NYPD `clarifies’ report on radical Islam

(RNS) The New York City Police Department has issued a "clarification" to a 2007 report about Islamic radicalism that critics said cast broad swaths of the Muslim population as potential terrorists.

Muslim-American advocacy groups welcomed the two-page clarification, but worried the new statement would go largely unnoticed, and remain concerned that the original report remains intact.

"There was a lot of publicity surrounding the first report," said Faiza Ali, the community affairs director for the New York City chapter of the Council on American-Islamic Relations. "But when it comes to the clarification, there wasn't any attention brought to it."

Ali said she learned about the clarification in a casual conversation with an NYPD detective at a Ramadan dinner last week hosted by New York City Mayor Michael Bloomberg. The detective told Ali the statement was added to the report between April and June.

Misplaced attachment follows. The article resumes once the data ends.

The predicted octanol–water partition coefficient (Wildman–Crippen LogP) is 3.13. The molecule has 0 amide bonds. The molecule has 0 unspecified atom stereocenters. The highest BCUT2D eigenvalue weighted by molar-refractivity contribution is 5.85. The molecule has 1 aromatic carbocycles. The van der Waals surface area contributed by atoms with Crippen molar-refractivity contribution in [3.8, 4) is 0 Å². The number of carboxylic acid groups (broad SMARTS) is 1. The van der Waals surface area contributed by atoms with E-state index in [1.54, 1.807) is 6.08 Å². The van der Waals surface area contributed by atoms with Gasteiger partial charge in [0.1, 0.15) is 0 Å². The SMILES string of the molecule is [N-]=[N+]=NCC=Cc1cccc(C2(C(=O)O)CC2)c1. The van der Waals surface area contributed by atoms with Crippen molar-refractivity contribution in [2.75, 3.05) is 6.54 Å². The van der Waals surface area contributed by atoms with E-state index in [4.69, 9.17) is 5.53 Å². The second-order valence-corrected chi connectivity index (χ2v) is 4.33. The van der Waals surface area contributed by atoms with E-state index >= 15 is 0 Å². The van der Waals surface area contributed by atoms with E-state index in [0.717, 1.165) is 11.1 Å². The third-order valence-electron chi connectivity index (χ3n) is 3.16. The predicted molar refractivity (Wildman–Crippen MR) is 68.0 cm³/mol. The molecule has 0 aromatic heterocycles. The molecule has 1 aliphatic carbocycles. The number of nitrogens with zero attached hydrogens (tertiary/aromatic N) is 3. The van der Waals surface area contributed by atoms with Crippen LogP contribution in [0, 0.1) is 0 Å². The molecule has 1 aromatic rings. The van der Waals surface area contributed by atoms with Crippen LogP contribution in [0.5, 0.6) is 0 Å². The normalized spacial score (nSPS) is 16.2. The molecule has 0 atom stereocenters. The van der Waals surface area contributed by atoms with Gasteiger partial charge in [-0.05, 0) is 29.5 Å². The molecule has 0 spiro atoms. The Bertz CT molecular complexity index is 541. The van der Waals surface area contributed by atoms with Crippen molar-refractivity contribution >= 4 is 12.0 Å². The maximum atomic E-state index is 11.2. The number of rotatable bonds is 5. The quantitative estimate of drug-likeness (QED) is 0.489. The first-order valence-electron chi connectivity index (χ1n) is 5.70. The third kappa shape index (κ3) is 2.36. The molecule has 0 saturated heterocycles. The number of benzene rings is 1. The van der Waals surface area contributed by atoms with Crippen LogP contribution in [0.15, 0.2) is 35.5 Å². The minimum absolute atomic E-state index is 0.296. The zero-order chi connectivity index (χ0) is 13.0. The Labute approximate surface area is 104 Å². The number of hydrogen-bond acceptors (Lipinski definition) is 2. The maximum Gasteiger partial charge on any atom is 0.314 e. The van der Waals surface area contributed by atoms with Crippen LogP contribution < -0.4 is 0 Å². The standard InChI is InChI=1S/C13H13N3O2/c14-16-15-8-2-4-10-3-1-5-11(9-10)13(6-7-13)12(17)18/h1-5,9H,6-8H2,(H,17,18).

"NYPD understands that it is a tiny minority of Muslims who subscribe to al-Qaida's ideology of war and terror and that the NYPD's focus on al-Qaida inspired terrorism should not be mistaken for any implicit or explicit justification for racial, religious or ethnic profiling," said the statement.

Describing Muslims as "an ally" in combating terrorism, the new statement said the original report, titled "Radicalization in the West: The Homegrown Threat," "should not be read to characterize Muslims as intrinsically dangerous or intrinsically linked to terrorism."

The disclaimers did not go far enough for the Muslim American Civil Liberties Coalition, however. "The unchanged language of the report remains exceptionally troubling," the group said, pointing to sections that link praying, wearing Islamic clothing and visiting halal butcher shops as indicators of radicalization.

The NYPD disagreed with the criticism. "What we added explicitly was already implicit in the report and was understood by the law enforcement community and the others receiving it," NYPD spokesman Paul J. Browne said in an e-mail.

"Anyone who read the report would understand that it was focused on anomalies, the rare individual who uses religion to rationalize terrorism."